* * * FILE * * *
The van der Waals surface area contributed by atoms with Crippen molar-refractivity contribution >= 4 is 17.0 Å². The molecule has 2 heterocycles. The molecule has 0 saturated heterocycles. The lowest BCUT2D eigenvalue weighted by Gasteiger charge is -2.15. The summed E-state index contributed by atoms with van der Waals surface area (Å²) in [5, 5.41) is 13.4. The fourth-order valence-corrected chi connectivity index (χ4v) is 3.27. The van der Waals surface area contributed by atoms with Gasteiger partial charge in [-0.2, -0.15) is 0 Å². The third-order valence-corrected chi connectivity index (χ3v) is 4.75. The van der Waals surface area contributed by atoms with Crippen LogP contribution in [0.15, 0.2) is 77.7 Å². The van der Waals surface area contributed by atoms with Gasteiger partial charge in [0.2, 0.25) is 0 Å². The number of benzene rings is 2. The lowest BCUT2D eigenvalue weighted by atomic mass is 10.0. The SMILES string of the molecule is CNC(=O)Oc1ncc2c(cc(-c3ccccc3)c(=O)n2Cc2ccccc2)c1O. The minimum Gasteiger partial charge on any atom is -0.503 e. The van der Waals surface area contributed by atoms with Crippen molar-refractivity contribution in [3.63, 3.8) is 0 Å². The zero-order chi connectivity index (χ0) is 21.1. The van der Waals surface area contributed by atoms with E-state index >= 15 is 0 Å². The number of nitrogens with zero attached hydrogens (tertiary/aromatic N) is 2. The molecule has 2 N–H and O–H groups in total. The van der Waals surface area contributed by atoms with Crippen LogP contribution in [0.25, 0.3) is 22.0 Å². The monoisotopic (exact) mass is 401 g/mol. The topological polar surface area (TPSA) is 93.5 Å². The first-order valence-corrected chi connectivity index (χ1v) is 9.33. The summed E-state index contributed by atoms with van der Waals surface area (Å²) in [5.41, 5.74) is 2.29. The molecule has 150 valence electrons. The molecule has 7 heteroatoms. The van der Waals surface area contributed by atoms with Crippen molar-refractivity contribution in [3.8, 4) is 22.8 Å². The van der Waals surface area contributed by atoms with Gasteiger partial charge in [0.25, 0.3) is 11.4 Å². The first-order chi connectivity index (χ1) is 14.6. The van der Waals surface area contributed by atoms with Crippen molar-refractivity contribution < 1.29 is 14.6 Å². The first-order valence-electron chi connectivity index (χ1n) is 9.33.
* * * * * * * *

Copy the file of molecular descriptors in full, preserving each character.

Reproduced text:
The van der Waals surface area contributed by atoms with Crippen molar-refractivity contribution >= 4 is 17.0 Å². The molecule has 2 heterocycles. The molecule has 0 saturated heterocycles. The lowest BCUT2D eigenvalue weighted by Gasteiger charge is -2.15. The summed E-state index contributed by atoms with van der Waals surface area (Å²) in [5, 5.41) is 13.4. The fourth-order valence-corrected chi connectivity index (χ4v) is 3.27. The van der Waals surface area contributed by atoms with Gasteiger partial charge in [-0.2, -0.15) is 0 Å². The third-order valence-corrected chi connectivity index (χ3v) is 4.75. The van der Waals surface area contributed by atoms with Crippen LogP contribution in [0.15, 0.2) is 77.7 Å². The van der Waals surface area contributed by atoms with Gasteiger partial charge in [0.2, 0.25) is 0 Å². The number of benzene rings is 2. The lowest BCUT2D eigenvalue weighted by atomic mass is 10.0. The SMILES string of the molecule is CNC(=O)Oc1ncc2c(cc(-c3ccccc3)c(=O)n2Cc2ccccc2)c1O. The minimum Gasteiger partial charge on any atom is -0.503 e. The van der Waals surface area contributed by atoms with Crippen molar-refractivity contribution in [3.63, 3.8) is 0 Å². The zero-order chi connectivity index (χ0) is 21.1. The van der Waals surface area contributed by atoms with E-state index >= 15 is 0 Å². The number of nitrogens with zero attached hydrogens (tertiary/aromatic N) is 2. The molecule has 2 N–H and O–H groups in total. The van der Waals surface area contributed by atoms with Crippen LogP contribution in [0.25, 0.3) is 22.0 Å². The monoisotopic (exact) mass is 401 g/mol. The topological polar surface area (TPSA) is 93.5 Å². The first-order valence-corrected chi connectivity index (χ1v) is 9.33. The summed E-state index contributed by atoms with van der Waals surface area (Å²) in [5.41, 5.74) is 2.29. The molecule has 150 valence electrons. The molecule has 7 heteroatoms. The van der Waals surface area contributed by atoms with Crippen molar-refractivity contribution in [3.8, 4) is 22.8 Å². The van der Waals surface area contributed by atoms with Gasteiger partial charge in [0.25, 0.3) is 11.4 Å². The first-order chi connectivity index (χ1) is 14.6. The van der Waals surface area contributed by atoms with Crippen molar-refractivity contribution < 1.29 is 14.6 Å². The first-order valence-electron chi connectivity index (χ1n) is 9.33.